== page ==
TITLE

Fees, fairness and the National Scholarship Programme: Higher education policy in England and the Coalition Government

AUTHOR(S)
Carasso, Helen; Gunn, Andrew
PUB. DATE
September 2015
SOURCE
London Review of Education;Sep2015, Vol. 13 Issue 2, p70
SOURCE TYPE
Academic Journal
DOC. TYPE
Article
ABSTRACT
Conservative and Liberal Democrat policies for higher education funding in the 2010 general election campaign offered voters a stark choice -- with one party willing to consider raising the cap on undergraduate fees, while the other publicly committed to removing any student contribution. It is not surprising therefore that this was an area in which they found it impossible to agree a firm position as part of their coalition agreement (Cabinet Office, 2010). When parliament later voted on higher education funding, the view of the larger party prevailed and the cap on fees almost trebled to £9,000. The Liberal Democrat Deputy Prime Minister took responsibility for launching a National Scholarship Programme (NSP), providing financial support to undergraduates from lower-income backgrounds, to be introduced at the same time as the increase in fees. While this may have offered limited political credibility to his party, the structure of the scheme was criticized from the outset, and it ceased to operate after just three cohorts of students. This paper identifies the political and policy drivers behind the NSP. It explores the need for compromise in the context of the Coalition Government and the drive to embed a dimension of 'fairness' into policy change. From an analysis of the NSP's implementation, evolution, and ultimate closure, we consider the extent to which fairness can, and cannot, successfully be promoted through the design of undergraduate fees and financial support, an objective that was espoused by politicians responsible for the introduction of £1,000, £3,000 and, ultimately, £9,000 fees.
ACCESSION #
114973222

 

Related Articles

  • Savage cuts to student numbers leave lecturers facing job losses. Snow, Tamsin // Nursing Standard;2/9/2011, Vol. 25 Issue 23, p5 

    Thousands fewer nurses will be trained in England and Scotland next year, results of a Nursing Standard survey reveal.

  • The Great Retreat. Underhill, William // Newsweek (Atlantic Edition);8/10/2009 (Atlantic Edition), Vol. 154 Issue 6/7, p38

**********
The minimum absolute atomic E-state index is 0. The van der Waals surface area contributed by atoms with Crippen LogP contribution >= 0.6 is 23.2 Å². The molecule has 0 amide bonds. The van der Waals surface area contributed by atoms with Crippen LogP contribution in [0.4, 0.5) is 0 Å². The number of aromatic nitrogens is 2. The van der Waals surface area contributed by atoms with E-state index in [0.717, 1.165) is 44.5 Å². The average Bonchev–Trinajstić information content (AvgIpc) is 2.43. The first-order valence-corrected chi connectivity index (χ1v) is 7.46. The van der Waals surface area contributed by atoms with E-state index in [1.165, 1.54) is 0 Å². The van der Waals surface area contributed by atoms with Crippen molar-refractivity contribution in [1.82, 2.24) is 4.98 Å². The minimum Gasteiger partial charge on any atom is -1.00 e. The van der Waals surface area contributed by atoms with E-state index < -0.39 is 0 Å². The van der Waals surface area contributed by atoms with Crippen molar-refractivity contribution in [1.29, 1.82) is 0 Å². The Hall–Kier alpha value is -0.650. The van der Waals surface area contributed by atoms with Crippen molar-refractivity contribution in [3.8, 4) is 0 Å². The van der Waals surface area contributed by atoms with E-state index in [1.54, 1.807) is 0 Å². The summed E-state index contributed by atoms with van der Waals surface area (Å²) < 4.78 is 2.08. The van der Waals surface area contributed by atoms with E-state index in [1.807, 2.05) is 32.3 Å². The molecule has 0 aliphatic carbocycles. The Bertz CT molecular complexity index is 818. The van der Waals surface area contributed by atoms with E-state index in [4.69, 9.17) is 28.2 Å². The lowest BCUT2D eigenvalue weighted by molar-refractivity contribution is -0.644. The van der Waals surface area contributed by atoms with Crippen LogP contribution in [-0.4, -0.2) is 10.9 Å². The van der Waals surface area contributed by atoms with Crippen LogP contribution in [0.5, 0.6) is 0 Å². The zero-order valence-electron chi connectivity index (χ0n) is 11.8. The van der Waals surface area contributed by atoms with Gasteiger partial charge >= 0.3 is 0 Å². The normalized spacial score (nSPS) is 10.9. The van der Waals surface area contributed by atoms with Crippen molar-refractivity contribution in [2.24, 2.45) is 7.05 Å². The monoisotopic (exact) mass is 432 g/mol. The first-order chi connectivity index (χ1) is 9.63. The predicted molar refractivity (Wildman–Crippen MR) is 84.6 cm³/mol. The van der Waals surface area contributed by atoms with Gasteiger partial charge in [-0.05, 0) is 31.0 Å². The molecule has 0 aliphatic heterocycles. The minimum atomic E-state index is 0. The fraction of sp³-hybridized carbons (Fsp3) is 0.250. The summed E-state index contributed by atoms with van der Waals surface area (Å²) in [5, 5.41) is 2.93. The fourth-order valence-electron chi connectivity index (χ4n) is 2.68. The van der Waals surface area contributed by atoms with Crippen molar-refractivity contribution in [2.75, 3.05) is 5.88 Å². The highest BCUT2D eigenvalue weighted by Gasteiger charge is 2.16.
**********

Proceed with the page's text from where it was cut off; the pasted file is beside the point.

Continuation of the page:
The author reports on the problems associated with a promise made by Tony Blair, the former prime minister of Great Britain, to make college education accessible to more people. Problems that have been associated with Blair's plan to make college more available to working class students are...

  • 'We will be burnt out in three years' Dean, Erin // Nursing Standard;7/27/2011, Vol. 25 Issue 47, p15 

    The government's £1,000 bursary offer has been met with disappointment by student representatives. Erin Dean reports.

  • Scottish university fees of £9,000 a year for non-Scottish students.  // Education (14637073);7/1/2011, Issue 436, p5 

    The article discusses the announcement made by Scottish Education Secretary Michael Russell that English students may incur maximum fees of £36,000 to attend Scottish universities in 2014.

  • MySuper your ultimate problem. Taylor, Mike // Money Management;9/2/2010, Vol. 24 Issue 32, p13 

    The article reports on the move of the government of Australia to adopt a modified MySuper as a central element of its election policy. The Federal Opposition initiated the move with a five-page policy document which expresses a thin detail on MySuper as well as negates the conception of...

  • Follow the leader. Hopkinson, Neil // Engineer (00137758);May2015, Vol. 296 Issue 7863, p12 

    The author discusses the importance of targeting specific leadership programs at the undergraduate level in engineering courses in Great Britain. Topics covered include the features of the Sheffield Engineering Leadership Academy (SELA), the benefits of starting leadership education early, and...

  • Industrial action threatened over HE pensions.  // Education (14637073);10/7/2011, Issue 442, p5 

    The article discusses the reaction among British university lecturers and members of the University and Colleges Union to legislative changes to the Universities Superannuation Scheme (USS) pensions scheme.

  • Private Universities in for a Grilling.  // Education (14637073);6/15/2012, Issue 470, p4 

    The article discusses a June 11, 2012, announcement by Great Britain's government to limit the number of students private and for-profit universities in Great Britain can recruit, with comments by representatives from the University and College Union (UCU).

  • Welsh HE fee review recommends ending current support.  // Education (14637073);10/10/2008, Issue 328, p3 

    The article discusses a review of the fee system for British higher education that recommends Welsh students no longer receive decreased tuition fees as compared to English students. The review proposes that tuition fees be based on family income, with students from poor families receiving...

Share

Read the Article

Courtesy of THE LIBRARY OF VIRGINIA

Sorry, but this item is not currently available from your library.

Try another library?
Sign out of this library

Other Topics